What is the difference between arbitration and mediation?
Cary Deck, associate professor of economics in the Sam M. Walton College of Business, replies:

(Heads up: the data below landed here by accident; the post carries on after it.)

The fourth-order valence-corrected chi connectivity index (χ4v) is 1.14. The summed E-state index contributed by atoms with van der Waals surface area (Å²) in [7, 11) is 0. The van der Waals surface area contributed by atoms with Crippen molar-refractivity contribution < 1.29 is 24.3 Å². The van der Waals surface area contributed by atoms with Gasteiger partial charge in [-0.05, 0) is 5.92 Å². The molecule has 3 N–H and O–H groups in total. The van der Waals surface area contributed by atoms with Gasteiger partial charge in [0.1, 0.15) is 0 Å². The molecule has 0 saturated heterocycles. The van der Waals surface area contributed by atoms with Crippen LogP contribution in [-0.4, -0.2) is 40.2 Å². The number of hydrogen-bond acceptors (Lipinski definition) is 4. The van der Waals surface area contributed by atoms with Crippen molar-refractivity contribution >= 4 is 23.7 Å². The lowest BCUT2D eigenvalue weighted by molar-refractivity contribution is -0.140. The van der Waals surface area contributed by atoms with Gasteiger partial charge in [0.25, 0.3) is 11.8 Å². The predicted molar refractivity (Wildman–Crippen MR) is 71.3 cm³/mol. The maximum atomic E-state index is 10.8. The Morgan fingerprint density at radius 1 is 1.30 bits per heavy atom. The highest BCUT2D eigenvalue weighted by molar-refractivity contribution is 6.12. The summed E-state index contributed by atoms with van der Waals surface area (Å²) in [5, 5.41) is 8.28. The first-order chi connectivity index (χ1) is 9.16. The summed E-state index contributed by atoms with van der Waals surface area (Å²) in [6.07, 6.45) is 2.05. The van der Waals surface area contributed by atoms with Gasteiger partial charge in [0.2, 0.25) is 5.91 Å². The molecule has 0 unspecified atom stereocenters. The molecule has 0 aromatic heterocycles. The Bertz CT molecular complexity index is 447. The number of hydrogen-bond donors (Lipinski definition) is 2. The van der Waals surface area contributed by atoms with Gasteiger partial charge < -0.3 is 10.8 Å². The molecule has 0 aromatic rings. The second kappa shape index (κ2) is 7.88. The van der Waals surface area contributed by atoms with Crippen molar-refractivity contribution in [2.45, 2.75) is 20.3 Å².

Arbitration and mediation are two forms of “alternative dispute resolution” (ADR). These are alternatives to the traditional judicial system. The distinction between the two forms of ADR is the ability of a typically neutral third party to enforce a settlement. In mediation, the mediator tries to help the disputants reach a mutually agreeable outcome by suggesting possible compromises, identifying offsetting concessions, etc. However, a mediator cannot force a settlement and therefore the process may not lead to a resolution in which case the parties can turn to the traditional legal system, binding arbitration, or some other form of ADR. In arbitration, the arbitrator (or the panel of arbitrators) has the ability to enforce an outcome and courts have held that the arbitrator’s decision is legally binding. People typically think of labor disputes being settled via arbitration, but due to restrictions on discovery, testimony, duration, and privacy, arbitration can generate substantial cost savings and is increasingly being used in non-labor contexts. The fine print of many consumer contracts from airline tickets to computer purchases states that disputes will be resolved via arbitration. There are several forms of arbitration. The most common form is conventional arbitration where the arbitrator is free to impose any outcome. The next most publicized form is final offer arbitration (FOA) due to its use by Major League Baseball. In FOA each side makes a proposal and the arbitrator must impose one of the proposals.